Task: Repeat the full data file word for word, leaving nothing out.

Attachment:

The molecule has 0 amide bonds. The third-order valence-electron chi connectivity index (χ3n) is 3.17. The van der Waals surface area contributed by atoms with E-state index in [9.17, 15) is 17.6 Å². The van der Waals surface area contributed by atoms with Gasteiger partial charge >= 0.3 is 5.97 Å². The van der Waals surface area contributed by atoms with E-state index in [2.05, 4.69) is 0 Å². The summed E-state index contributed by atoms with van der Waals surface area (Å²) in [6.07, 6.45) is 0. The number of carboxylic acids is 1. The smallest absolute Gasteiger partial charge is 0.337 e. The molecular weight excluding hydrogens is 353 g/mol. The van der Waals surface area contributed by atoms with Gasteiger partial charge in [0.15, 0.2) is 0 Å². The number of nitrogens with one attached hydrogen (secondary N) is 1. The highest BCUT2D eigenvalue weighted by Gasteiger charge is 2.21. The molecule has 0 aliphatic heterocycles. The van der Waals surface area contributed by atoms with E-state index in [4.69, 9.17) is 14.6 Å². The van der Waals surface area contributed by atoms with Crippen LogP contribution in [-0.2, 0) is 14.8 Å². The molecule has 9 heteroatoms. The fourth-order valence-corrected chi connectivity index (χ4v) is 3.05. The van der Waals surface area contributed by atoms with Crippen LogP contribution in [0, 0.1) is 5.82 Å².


The molecule has 0 amide bonds. The third-order valence-electron chi connectivity index (χ3n) is 3.17. The van der Waals surface area contributed by atoms with E-state index in [9.17, 15) is 17.6 Å². The van der Waals surface area contributed by atoms with Gasteiger partial charge >= 0.3 is 5.97 Å². The van der Waals surface area contributed by atoms with E-state index in [2.05, 4.69) is 0 Å². The summed E-state index contributed by atoms with van der Waals surface area (Å²) in [6.07, 6.45) is 0. The number of carboxylic acids is 1. The smallest absolute Gasteiger partial charge is 0.337 e. The molecular weight excluding hydrogens is 353 g/mol. The van der Waals surface area contributed by atoms with Gasteiger partial charge in [0.15, 0.2) is 0 Å². The number of nitrogens with one attached hydrogen (secondary N) is 1. The highest BCUT2D eigenvalue weighted by Gasteiger charge is 2.21. The molecule has 0 aliphatic heterocycles. The van der Waals surface area contributed by atoms with E-state index in [4.69, 9.17) is 14.6 Å². The van der Waals surface area contributed by atoms with Crippen LogP contribution in [-0.2, 0) is 14.8 Å². The molecule has 9 heteroatoms. The fourth-order valence-corrected chi connectivity index (χ4v) is 3.05. The van der Waals surface area contributed by atoms with Crippen LogP contribution in [0, 0.1) is 5.82 Å².